The case for extending an emergency program to help long-term unemployed Americans would diminish if the nation's jobless rate eventually drops to low-6-percent levels, the outgoing director of the National Economic Council told CNBC on Thursday. But presidential adviser Gene Sperling argued that now is not the right time.
On Thursday, the Labor Department reported that Initial claims for state unemployment benefits slipped 2,000 to a seasonally adjusted 339,000.
(Read more: Claims dip for 2nd week in a row)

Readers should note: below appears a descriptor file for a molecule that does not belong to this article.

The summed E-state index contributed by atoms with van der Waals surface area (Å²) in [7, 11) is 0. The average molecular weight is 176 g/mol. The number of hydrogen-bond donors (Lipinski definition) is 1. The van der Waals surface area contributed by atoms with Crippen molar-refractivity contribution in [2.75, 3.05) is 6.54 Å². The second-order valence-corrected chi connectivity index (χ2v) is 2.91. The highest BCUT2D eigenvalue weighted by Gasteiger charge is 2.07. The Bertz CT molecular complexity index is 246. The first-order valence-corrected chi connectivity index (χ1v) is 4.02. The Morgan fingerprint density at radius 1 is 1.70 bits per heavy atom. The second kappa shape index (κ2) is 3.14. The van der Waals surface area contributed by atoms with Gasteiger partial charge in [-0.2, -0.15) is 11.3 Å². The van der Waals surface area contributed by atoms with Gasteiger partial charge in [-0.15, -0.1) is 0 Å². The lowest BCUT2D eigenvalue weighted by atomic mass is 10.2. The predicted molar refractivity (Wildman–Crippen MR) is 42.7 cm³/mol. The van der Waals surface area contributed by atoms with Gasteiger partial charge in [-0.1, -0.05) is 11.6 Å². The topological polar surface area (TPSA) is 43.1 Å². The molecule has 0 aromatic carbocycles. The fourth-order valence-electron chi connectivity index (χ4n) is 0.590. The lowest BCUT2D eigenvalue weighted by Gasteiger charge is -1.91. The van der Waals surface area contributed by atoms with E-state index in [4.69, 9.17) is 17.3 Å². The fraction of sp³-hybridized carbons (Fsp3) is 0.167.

A week from Friday, the government will release the December employment report. November's reading saw the jobless rate fall to 7 percent with 203,000 nonfarm positions created.
"We, as a country, have never cut off emergency unemployment benefits when long-term unemployment was this high," Sperling contended in a "Squawk Box" interview. "Emergency unemployment benefits encourages more people to stay in the job market, because they lose those benefits if they're not actively looking for jobs."
The two-year budget deal, reached at the end of last year, did not include an extension of federal unemployment paychecks for people out of work for longer than six months. The program expired on Saturday, cutting off benefits for about 1.3 million people. "Over the course of the year, it will be 4.9 million people affected," Sperling said.